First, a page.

Artificial Intelligence: AI

I Am....I was

A review by Mike Shea   Movie Rating: ( * * * * · )    DVD Rating: ( * * * * * )

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This movie got torn up pretty good by initial reviews so I wasn't expecting much more than another 3 hour life lesson from Stephen Spielburg. Spielburg is a director that should remember that Jaws was his real big hit and instead of spending two hours making us feel bad, he should try to entertain us again. Instead he changes guns to walkie talkies and tries to remove the word "terrorist" from our brains.

Luckily, I started up AI expecting a pretty long and painful movie. What I got was good solid science fiction that performed both of my two rules for good science fiction.

  1. Build a story based on something other than science or fiction
  2. Build a fantastic imaginative world and use it as a window into a possible future

Either of these two, when done right, can make a really good movie. Pi, for example had a great storyline involving neither science nor fiction but did little to build a fantastic vision of the future. Fifth Element had a terrible story, but a great fantastic vision of the future. AI has both.

First, AI builds a solid thinking-man's story surrounding a robot programmed for unconditional love. The story does such a good job that the humans surrounding him look more lifeless than he does. It also stays true to form by showing that no matter what happens, he cannot let go of this unconditional love. The story does not break down during any point in the movie, even when it seems to drift into the super natural.

Second, AI builds a fantastic world where mecha (robots) do all the manual labor and fulfill the entertainment needs of it's users. The movie doesn't shrink away from showing the huge appeal for prostitute mechas and even includes one as an excellent supporting role. Set designs are very good ranging from a redneck celebration of life that looks like a future version of Nascar and pro wrestling, to a red-light city of sin, to a submerged New York. All are done with a great attention to detail.

The characters in AI are very well done. Jude Law as Gigolo Joe, the sex mecha, gives us a look in the mind of a more mature android who truly understands "They don't love you, they love what you give them". The best character of all is Teddy, a supertoy bear that seems to have everything figured out the second he is turned on. The hopelessness of his mannerism made me want to weep each time he showed up on screen.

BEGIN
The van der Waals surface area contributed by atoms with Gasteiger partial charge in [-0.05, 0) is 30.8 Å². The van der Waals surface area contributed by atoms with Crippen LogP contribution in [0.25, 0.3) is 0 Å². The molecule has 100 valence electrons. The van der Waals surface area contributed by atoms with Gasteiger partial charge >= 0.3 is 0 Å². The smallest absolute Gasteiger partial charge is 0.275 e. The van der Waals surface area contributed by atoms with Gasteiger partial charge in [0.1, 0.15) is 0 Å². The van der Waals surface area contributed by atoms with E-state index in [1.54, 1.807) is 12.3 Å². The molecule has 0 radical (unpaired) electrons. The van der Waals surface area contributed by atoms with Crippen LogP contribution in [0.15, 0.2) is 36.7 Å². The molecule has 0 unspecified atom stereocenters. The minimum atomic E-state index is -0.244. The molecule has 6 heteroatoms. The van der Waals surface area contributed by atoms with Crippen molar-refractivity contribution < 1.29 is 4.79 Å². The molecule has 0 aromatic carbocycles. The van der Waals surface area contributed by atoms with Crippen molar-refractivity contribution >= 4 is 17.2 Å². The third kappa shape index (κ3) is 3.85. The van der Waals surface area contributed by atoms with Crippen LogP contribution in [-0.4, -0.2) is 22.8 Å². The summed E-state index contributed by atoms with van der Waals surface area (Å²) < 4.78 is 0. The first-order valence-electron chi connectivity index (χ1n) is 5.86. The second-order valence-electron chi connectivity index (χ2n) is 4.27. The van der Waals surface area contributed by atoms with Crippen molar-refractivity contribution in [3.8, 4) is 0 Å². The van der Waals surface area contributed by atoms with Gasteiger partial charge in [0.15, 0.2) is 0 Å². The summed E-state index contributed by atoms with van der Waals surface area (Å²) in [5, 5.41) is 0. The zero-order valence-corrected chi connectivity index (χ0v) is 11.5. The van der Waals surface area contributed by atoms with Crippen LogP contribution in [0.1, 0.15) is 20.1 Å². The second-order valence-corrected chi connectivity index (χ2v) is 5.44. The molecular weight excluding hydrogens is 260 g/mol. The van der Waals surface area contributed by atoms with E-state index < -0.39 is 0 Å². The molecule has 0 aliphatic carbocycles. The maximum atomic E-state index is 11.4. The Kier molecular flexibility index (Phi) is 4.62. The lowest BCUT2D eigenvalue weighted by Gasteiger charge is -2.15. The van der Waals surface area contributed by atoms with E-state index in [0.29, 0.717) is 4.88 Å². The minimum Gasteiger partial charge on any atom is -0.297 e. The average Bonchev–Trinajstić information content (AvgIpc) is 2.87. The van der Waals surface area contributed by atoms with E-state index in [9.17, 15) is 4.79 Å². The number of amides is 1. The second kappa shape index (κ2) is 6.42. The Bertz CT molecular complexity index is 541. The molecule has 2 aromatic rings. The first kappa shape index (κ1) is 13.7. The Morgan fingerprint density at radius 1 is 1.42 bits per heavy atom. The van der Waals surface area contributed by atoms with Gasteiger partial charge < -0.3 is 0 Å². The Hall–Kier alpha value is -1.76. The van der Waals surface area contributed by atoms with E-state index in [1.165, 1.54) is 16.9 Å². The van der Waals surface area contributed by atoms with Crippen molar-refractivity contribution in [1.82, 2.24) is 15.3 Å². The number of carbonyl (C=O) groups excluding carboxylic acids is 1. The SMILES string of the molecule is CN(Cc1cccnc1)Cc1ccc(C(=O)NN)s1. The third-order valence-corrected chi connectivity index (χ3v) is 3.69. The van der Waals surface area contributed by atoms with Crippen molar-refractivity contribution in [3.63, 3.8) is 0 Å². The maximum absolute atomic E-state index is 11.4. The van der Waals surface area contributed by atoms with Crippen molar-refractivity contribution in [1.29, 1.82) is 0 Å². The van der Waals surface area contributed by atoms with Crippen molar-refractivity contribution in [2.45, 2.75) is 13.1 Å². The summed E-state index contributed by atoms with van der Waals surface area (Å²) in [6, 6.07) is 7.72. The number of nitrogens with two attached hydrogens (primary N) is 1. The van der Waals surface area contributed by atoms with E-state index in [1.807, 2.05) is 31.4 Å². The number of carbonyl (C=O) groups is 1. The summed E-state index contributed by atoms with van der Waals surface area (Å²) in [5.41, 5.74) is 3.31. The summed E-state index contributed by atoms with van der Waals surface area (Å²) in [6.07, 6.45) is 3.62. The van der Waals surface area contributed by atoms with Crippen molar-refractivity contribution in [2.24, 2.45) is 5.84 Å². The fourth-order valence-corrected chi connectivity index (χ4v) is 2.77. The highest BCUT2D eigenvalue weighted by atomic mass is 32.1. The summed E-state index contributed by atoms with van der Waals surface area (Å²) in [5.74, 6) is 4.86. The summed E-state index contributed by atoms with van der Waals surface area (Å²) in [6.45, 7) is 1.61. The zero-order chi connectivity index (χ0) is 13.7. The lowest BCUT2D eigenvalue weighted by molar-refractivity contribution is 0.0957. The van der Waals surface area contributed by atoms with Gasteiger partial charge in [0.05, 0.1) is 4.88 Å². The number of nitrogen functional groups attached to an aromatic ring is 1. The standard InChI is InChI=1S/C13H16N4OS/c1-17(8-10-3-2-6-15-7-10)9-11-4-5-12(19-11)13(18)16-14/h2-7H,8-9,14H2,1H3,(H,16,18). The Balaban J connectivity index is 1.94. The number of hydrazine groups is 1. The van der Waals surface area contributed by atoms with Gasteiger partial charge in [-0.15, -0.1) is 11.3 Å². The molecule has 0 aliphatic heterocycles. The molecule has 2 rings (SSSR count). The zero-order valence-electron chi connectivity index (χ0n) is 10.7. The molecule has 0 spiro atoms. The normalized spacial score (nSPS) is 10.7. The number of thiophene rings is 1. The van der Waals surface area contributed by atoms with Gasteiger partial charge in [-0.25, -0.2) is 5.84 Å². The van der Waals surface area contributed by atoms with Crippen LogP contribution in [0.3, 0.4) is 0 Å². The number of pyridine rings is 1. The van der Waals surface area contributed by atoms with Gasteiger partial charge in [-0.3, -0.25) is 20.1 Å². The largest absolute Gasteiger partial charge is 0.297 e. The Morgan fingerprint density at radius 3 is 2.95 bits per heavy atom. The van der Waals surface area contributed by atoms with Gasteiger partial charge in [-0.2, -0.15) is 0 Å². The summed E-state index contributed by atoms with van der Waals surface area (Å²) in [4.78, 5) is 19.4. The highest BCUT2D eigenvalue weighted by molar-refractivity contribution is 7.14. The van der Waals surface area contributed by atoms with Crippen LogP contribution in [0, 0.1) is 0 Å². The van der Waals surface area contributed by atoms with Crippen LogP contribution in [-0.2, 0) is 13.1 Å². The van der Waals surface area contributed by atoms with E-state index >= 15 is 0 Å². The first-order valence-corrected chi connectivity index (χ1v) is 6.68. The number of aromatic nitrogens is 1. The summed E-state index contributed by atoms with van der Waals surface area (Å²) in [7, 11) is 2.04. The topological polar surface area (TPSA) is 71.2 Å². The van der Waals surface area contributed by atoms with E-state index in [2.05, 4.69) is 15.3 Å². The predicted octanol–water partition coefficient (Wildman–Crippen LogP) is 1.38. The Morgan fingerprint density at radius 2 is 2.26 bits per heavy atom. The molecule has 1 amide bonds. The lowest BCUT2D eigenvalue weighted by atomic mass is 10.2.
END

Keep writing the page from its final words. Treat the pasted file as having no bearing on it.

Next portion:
My one complaint with AI is the four hour long ending. So much time could have been spent on the society and on character depth than the endless irrelevant explanations given at the movie's end. Note that I didn't mind the fantastic nature of the ending, simply the length. If you can't take the wild turn, you aren't ready for good science fiction.

The DVD release of AI includes a 16x9 enhanced 1.85 to 1 picture with both a DTS and Dolby Digital 5.1 soundtrack. There are a ton of features with everything but a full directors commentary stuck in. I would have liked to get into Spielburg's head just to see how fucked up he has become since getting "big". Still, there is enough extra features to warrent a rating of 5.

AI is too long, has an ending that doesn't quit and doesn't spend enough time filling out the world, but what it does have, it does very well. I am constantly reminded of a Bladerunner quote the more I think of this movie. "They called it routine retirement of a replicant which didn't make me feel any better shooting a woman in the back." Deckard understood that there was hardly any difference between robots and humans. Ebert's review of the movie stated that he never cared because he always knew the boy was a robot. What he is missing is that there is nothing but science separating us from them.